What is IBIS?
IBIS stands for the "Integrated Biosphere Simulator", and it is a computer model used to model the Earth's biosphere. It was created by the Center for Sustainability and the Global Environment (SAGE) at the University of Wisconsin - Madison.
How does it work?
The model runs on a grid - usually half of a degree square - where each gridcell is said to have the average qualities of the land that it contains. For example, the gridcell's elevation would be the average elevation of the land contained by the boundaries of the gridcell. Based upon all of these average characteristics the model uses a series of equations based on climatic information (such as temperature, precipitation, and cloud cover), the type of vegetation present, as well as other variables (such as soil properties) to calculate the characteristics of the gridcell. Not only does the model take into account the many inputs and outputs of the Earth system, it also handles the multiple timesteps involved, running on hourly, daily, monthly, and yearly timesteps simultaneously.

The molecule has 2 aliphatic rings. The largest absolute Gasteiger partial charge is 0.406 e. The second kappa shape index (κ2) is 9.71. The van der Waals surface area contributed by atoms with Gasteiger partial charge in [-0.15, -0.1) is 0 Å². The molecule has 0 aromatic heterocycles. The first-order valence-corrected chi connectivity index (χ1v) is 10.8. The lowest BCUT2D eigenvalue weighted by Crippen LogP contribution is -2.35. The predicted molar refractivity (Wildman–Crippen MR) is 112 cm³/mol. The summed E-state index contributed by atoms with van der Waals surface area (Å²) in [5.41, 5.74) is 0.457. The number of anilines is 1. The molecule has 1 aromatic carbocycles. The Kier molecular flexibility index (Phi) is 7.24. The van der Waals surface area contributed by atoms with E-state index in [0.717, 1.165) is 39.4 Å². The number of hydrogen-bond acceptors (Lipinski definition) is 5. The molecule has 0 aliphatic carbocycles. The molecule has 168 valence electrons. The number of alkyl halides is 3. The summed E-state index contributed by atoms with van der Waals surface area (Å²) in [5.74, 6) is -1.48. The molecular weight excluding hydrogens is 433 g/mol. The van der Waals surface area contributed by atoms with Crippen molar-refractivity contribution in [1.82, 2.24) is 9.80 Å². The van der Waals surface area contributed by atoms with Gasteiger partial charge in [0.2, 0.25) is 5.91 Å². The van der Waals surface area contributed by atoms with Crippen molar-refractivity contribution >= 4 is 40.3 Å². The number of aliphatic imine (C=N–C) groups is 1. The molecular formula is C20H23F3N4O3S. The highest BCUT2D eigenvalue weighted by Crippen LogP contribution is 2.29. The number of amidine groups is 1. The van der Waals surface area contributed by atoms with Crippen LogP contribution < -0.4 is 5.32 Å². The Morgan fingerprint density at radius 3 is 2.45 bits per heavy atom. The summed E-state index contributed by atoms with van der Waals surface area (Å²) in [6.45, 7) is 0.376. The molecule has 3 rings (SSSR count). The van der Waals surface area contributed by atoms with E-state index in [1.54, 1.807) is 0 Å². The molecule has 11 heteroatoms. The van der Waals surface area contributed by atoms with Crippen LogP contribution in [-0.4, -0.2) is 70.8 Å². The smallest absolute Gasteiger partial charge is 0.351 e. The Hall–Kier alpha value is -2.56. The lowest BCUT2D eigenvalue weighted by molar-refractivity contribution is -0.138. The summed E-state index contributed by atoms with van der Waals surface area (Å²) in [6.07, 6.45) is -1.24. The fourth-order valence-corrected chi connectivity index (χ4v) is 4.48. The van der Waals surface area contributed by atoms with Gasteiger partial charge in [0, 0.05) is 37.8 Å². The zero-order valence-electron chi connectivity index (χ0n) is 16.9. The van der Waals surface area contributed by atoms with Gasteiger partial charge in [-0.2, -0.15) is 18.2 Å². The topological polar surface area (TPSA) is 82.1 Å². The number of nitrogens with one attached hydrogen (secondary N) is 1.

In the past, to deal with the massive amount of information required, models like IBIS had to be run on large supercomputers which would often run for a month or more before returning results. With recent the technological advancements made in computer science, these models are more accessable than ever. On a mid-range personal computer today, IBIS can run a global ten year simulation in only a few days.
Modeling for the Future
Models like IBIS are increasingly being used by scientists interetsed in what the future holds for the Earth's climate. Many predictions about future climate change revolve around increased levels of Carbon Dioxide and greenhouse warming. Through the use of these computer models, scientists can determine to what degree these predictions hold true.
Artwork by Maija Swanson and Nick Olejniczak